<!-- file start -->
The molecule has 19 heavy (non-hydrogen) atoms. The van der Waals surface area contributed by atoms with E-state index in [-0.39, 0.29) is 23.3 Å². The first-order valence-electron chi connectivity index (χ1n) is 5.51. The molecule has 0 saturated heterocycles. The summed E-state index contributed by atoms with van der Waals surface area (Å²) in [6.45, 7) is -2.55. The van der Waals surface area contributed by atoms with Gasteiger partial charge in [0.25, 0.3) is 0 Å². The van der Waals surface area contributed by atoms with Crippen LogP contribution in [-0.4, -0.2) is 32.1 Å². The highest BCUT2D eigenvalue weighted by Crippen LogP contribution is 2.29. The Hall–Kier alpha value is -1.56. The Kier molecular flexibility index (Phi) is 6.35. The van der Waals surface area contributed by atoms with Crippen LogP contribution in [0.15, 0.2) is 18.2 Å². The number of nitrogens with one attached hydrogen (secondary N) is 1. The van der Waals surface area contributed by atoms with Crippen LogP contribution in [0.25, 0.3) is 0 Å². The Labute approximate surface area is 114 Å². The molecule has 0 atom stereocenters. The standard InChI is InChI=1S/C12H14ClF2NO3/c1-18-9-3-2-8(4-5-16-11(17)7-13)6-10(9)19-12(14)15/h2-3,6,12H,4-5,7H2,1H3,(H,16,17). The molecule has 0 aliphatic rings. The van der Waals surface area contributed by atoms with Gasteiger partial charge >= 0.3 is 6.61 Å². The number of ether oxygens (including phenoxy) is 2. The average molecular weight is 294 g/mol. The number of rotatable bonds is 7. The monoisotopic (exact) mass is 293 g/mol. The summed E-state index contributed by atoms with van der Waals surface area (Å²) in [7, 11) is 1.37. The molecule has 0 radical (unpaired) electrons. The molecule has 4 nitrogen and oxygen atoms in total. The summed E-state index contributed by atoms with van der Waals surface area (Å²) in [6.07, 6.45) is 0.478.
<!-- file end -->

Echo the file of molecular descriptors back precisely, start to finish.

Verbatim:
The molecule has 19 heavy (non-hydrogen) atoms. The van der Waals surface area contributed by atoms with E-state index in [-0.39, 0.29) is 23.3 Å². The first-order valence-electron chi connectivity index (χ1n) is 5.51. The molecule has 0 saturated heterocycles. The summed E-state index contributed by atoms with van der Waals surface area (Å²) in [6.45, 7) is -2.55. The van der Waals surface area contributed by atoms with Gasteiger partial charge in [0.25, 0.3) is 0 Å². The van der Waals surface area contributed by atoms with Crippen LogP contribution in [-0.4, -0.2) is 32.1 Å². The highest BCUT2D eigenvalue weighted by Crippen LogP contribution is 2.29. The Hall–Kier alpha value is -1.56. The Kier molecular flexibility index (Phi) is 6.35. The van der Waals surface area contributed by atoms with Crippen LogP contribution in [0.15, 0.2) is 18.2 Å². The number of nitrogens with one attached hydrogen (secondary N) is 1. The van der Waals surface area contributed by atoms with Crippen LogP contribution in [0.25, 0.3) is 0 Å². The Labute approximate surface area is 114 Å². The molecule has 0 atom stereocenters. The standard InChI is InChI=1S/C12H14ClF2NO3/c1-18-9-3-2-8(4-5-16-11(17)7-13)6-10(9)19-12(14)15/h2-3,6,12H,4-5,7H2,1H3,(H,16,17). The molecule has 0 aliphatic rings. The van der Waals surface area contributed by atoms with Gasteiger partial charge >= 0.3 is 6.61 Å². The number of ether oxygens (including phenoxy) is 2. The average molecular weight is 294 g/mol. The number of rotatable bonds is 7. The monoisotopic (exact) mass is 293 g/mol. The summed E-state index contributed by atoms with van der Waals surface area (Å²) in [7, 11) is 1.37. The molecule has 0 radical (unpaired) electrons. The molecule has 4 nitrogen and oxygen atoms in total. The summed E-state index contributed by atoms with van der Waals surface area (Å²) in [6.07, 6.45) is 0.478.